The Trump administration is announcing the reimposition of all U.S. sanctions on Iran that had been lifted under the 2015 nuclear deal.
Secretary of State Mike Pompeo said the sanctions are "aimed at fundamentally altering the behavior of the Islamic Republic of Iran." He has released a list of 12 demands that Iran must meet if it wants the sanctions lifted. They include ending support for terrorism, ending military engagement in Syria and completely halting its nuclear and ballistic missile development.
"Maximum pressure means maximum pressure," he said.
Pompeo said eight nations, which other officials identified as U.S. allies such as Italy, India, Japan and South Korea, will receive temporary waivers allowing them to continue to import Iranian petroleum products for a limited period as long as they end such imports entirely. He said those countries had made efforts to eliminate their imports but could not complete the task by Monday's deadline.
Treasury Secretary Stephen Mnuchin said 700 more Iranian companies and people would be added to the sanctions lists under the reimposed sanctions.
Iran hard-liners in Congress and elsewhere probably will be disappointed in the sanctions because they were pushing for no oil import waivers as well as the complete disconnection of Iran from the main international financial messaging network known as SWIFT.
Mnuchin defended the move to allow some Iranian banks to remain connected to SWIFT, saying that the Belgium-based firm had been warned that it will face penalties if sanctioned institutions are permitted to use it.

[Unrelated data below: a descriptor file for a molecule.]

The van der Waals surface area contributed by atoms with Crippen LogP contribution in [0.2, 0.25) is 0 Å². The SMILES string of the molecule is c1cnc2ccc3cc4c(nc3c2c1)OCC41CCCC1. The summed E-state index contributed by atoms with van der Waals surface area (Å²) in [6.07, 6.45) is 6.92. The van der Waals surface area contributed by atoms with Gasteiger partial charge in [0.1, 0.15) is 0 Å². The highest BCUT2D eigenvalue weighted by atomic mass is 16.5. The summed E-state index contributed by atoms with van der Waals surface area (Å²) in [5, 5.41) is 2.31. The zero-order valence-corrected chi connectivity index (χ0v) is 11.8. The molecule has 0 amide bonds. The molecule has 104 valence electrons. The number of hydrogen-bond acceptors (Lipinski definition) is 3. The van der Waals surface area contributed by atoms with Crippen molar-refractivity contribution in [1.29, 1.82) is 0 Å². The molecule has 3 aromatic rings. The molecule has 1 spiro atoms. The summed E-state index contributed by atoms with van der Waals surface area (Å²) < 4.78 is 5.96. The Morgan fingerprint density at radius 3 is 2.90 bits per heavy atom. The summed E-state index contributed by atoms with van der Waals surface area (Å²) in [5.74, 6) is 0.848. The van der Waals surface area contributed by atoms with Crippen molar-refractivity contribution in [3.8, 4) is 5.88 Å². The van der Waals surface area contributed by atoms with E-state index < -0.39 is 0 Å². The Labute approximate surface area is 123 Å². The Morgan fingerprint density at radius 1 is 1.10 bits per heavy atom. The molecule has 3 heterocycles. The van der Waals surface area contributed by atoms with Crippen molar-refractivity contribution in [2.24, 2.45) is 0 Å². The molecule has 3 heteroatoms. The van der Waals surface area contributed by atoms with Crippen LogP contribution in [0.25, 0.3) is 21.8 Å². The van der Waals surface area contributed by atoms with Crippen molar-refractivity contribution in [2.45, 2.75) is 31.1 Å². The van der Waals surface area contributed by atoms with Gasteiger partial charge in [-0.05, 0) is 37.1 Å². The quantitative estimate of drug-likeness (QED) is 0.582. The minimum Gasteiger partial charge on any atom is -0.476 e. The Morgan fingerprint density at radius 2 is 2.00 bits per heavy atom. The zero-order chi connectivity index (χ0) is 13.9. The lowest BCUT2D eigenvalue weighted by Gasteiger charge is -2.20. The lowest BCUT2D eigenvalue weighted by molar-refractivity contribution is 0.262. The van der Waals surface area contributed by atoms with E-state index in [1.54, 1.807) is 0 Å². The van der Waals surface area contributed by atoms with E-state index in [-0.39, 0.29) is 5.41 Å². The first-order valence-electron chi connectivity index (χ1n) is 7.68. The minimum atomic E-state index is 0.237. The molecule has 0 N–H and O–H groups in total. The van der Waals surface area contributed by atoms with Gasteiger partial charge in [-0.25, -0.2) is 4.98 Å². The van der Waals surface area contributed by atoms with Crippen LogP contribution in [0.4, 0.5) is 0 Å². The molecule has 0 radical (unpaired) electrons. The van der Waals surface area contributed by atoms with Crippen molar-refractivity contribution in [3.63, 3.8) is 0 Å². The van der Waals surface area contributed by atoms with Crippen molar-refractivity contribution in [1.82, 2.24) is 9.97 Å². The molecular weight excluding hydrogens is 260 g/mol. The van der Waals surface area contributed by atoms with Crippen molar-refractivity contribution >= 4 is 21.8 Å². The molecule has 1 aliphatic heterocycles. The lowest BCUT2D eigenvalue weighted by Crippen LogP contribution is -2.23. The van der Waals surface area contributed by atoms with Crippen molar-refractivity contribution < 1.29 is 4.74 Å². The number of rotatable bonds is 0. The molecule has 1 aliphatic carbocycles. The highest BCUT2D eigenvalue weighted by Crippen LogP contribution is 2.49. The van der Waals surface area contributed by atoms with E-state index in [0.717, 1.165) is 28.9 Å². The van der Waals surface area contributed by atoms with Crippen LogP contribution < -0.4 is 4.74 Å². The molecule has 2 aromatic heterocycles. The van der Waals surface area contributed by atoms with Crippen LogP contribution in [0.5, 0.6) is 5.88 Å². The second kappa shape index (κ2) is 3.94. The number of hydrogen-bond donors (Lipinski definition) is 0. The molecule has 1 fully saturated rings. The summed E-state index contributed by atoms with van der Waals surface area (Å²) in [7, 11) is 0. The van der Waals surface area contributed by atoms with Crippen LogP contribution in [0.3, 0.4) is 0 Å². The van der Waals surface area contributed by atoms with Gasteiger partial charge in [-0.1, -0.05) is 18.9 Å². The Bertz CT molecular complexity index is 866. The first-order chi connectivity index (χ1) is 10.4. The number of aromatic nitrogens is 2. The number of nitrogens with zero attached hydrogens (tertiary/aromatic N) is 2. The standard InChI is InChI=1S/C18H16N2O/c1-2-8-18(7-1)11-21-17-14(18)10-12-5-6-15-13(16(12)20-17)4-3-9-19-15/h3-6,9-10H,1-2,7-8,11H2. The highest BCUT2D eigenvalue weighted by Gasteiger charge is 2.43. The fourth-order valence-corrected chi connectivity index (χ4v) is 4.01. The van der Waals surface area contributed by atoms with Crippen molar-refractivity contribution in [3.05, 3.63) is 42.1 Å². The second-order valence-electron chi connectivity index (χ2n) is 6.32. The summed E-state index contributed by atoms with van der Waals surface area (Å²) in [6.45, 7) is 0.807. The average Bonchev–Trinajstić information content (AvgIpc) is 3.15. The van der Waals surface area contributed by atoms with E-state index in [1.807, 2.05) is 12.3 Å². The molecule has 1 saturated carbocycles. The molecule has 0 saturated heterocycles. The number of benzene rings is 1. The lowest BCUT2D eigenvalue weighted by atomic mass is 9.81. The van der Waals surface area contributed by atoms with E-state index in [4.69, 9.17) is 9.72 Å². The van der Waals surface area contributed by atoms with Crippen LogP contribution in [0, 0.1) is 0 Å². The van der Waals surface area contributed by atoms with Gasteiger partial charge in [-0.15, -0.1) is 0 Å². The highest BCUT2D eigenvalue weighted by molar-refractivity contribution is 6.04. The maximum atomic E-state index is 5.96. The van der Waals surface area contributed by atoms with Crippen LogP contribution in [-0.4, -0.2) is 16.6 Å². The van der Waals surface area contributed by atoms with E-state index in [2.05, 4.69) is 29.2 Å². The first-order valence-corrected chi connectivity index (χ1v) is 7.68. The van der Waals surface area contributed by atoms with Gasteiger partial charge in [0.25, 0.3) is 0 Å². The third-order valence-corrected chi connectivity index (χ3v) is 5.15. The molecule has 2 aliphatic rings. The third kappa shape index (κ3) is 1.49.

Pompeo and Mnuchin both said the sanctions will have exceptions for humanitarian purchases.
The sanctions come six months after President Donald Trump withdrew from the 2015 nuclear deal struck between world powers and Iran.
At the time, he began reimposing sanctions that had been suspended or removed by his predecessor Barack Obama. That process will be completed starting from midnight Sunday, US eastern time, when sanctions on the regime's banks, shippers, shipbuilders and oil sector are imposed.
The impact remains in question as other countries, particularly Washington's European allies, resist joining its effort to economically strangle the Tehran regime.
The European Union has gone so far as to protect businesses that operate in Iran. It has announced plans for a legal framework through which firms can skirt U.S. sanctions, although few major corporations have been eager to risk the wrath of penalties in the world's largest economy.
"This is not 2012 when the world was united behind sanctions against Iran. This is the Trump administration trying to force the rest of the world to go along with a policy that most countries do not accept," said Barbara Slavin, an Iran expert at the Washington-based Atlantic Council.
"The U.S. has had some success in terms of frightening away major corporations. The sanctions hurt a lot. But Iran is still going to be able to sell oil," especially to China, she said.